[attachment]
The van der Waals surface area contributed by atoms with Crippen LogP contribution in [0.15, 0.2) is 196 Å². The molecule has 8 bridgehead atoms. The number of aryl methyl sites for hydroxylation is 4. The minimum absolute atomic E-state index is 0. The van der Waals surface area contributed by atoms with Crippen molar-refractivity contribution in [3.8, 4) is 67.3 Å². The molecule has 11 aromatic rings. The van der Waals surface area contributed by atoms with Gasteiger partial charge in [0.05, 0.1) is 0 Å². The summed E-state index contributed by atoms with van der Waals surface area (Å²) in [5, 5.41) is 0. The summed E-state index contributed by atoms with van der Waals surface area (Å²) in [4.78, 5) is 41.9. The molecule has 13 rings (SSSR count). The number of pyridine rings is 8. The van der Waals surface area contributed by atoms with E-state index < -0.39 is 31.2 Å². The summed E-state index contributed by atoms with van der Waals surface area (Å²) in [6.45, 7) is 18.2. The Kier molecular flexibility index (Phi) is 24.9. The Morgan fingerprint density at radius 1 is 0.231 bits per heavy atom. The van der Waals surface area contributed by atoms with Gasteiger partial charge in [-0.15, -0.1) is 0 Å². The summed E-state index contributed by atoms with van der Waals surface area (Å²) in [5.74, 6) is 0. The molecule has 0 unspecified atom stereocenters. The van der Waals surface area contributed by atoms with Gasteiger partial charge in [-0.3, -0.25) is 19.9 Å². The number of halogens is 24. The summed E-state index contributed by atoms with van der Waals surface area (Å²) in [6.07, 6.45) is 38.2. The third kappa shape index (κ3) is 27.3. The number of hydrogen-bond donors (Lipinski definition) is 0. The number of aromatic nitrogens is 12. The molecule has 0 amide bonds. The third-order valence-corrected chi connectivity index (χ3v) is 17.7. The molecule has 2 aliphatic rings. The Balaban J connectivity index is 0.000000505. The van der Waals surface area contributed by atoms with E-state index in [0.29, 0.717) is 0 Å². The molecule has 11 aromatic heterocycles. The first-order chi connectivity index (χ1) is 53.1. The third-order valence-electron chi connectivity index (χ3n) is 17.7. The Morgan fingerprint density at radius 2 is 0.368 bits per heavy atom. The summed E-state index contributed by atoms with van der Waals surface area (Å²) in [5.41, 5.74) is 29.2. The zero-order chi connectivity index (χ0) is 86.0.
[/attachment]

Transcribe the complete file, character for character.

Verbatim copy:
The van der Waals surface area contributed by atoms with Crippen LogP contribution in [0.15, 0.2) is 196 Å². The molecule has 8 bridgehead atoms. The number of aryl methyl sites for hydroxylation is 4. The minimum absolute atomic E-state index is 0. The van der Waals surface area contributed by atoms with Crippen molar-refractivity contribution in [3.8, 4) is 67.3 Å². The molecule has 11 aromatic rings. The van der Waals surface area contributed by atoms with Gasteiger partial charge in [0.05, 0.1) is 0 Å². The summed E-state index contributed by atoms with van der Waals surface area (Å²) in [5, 5.41) is 0. The summed E-state index contributed by atoms with van der Waals surface area (Å²) in [4.78, 5) is 41.9. The molecule has 13 rings (SSSR count). The number of pyridine rings is 8. The van der Waals surface area contributed by atoms with E-state index < -0.39 is 31.2 Å². The summed E-state index contributed by atoms with van der Waals surface area (Å²) in [6.45, 7) is 18.2. The Kier molecular flexibility index (Phi) is 24.9. The Morgan fingerprint density at radius 1 is 0.231 bits per heavy atom. The van der Waals surface area contributed by atoms with Gasteiger partial charge in [-0.15, -0.1) is 0 Å². The summed E-state index contributed by atoms with van der Waals surface area (Å²) in [5.74, 6) is 0. The molecule has 0 unspecified atom stereocenters. The van der Waals surface area contributed by atoms with Gasteiger partial charge in [-0.3, -0.25) is 19.9 Å². The number of halogens is 24. The summed E-state index contributed by atoms with van der Waals surface area (Å²) in [6.07, 6.45) is 38.2. The third kappa shape index (κ3) is 27.3. The number of hydrogen-bond donors (Lipinski definition) is 0. The number of aromatic nitrogens is 12. The molecule has 0 amide bonds. The third-order valence-corrected chi connectivity index (χ3v) is 17.7. The molecule has 2 aliphatic rings. The Balaban J connectivity index is 0.000000505. The van der Waals surface area contributed by atoms with E-state index in [0.29, 0.717) is 0 Å². The molecule has 11 aromatic heterocycles. The first-order chi connectivity index (χ1) is 53.1. The third-order valence-electron chi connectivity index (χ3n) is 17.7. The Morgan fingerprint density at radius 2 is 0.368 bits per heavy atom. The summed E-state index contributed by atoms with van der Waals surface area (Å²) in [5.41, 5.74) is 29.2. The zero-order chi connectivity index (χ0) is 86.0.